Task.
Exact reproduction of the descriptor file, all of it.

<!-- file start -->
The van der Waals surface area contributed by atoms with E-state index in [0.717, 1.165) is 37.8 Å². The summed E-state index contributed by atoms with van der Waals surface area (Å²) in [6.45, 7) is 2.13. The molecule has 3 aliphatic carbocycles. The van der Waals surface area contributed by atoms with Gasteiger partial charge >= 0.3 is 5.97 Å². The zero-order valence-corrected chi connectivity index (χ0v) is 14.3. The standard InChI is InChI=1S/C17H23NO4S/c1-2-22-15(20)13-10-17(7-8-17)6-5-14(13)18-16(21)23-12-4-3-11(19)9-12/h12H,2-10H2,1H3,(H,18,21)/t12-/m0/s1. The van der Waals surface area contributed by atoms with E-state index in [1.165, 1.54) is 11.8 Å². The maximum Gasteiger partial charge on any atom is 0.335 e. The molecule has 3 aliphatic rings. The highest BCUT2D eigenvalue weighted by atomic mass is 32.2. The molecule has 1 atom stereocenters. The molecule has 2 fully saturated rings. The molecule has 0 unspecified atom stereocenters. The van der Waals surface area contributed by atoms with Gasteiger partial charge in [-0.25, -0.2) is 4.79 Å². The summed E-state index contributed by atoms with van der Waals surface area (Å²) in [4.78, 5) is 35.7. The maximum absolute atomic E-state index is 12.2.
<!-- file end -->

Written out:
The van der Waals surface area contributed by atoms with E-state index in [0.717, 1.165) is 37.8 Å². The summed E-state index contributed by atoms with van der Waals surface area (Å²) in [6.45, 7) is 2.13. The molecule has 3 aliphatic carbocycles. The van der Waals surface area contributed by atoms with Gasteiger partial charge >= 0.3 is 5.97 Å². The zero-order valence-corrected chi connectivity index (χ0v) is 14.3. The standard InChI is InChI=1S/C17H23NO4S/c1-2-22-15(20)13-10-17(7-8-17)6-5-14(13)18-16(21)23-12-4-3-11(19)9-12/h12H,2-10H2,1H3,(H,18,21)/t12-/m0/s1. The van der Waals surface area contributed by atoms with E-state index in [1.165, 1.54) is 11.8 Å². The maximum Gasteiger partial charge on any atom is 0.335 e. The molecule has 3 aliphatic rings. The highest BCUT2D eigenvalue weighted by atomic mass is 32.2. The molecule has 1 atom stereocenters. The molecule has 2 fully saturated rings. The molecule has 0 unspecified atom stereocenters. The van der Waals surface area contributed by atoms with Gasteiger partial charge in [-0.25, -0.2) is 4.79 Å². The summed E-state index contributed by atoms with van der Waals surface area (Å²) in [4.78, 5) is 35.7. The maximum absolute atomic E-state index is 12.2.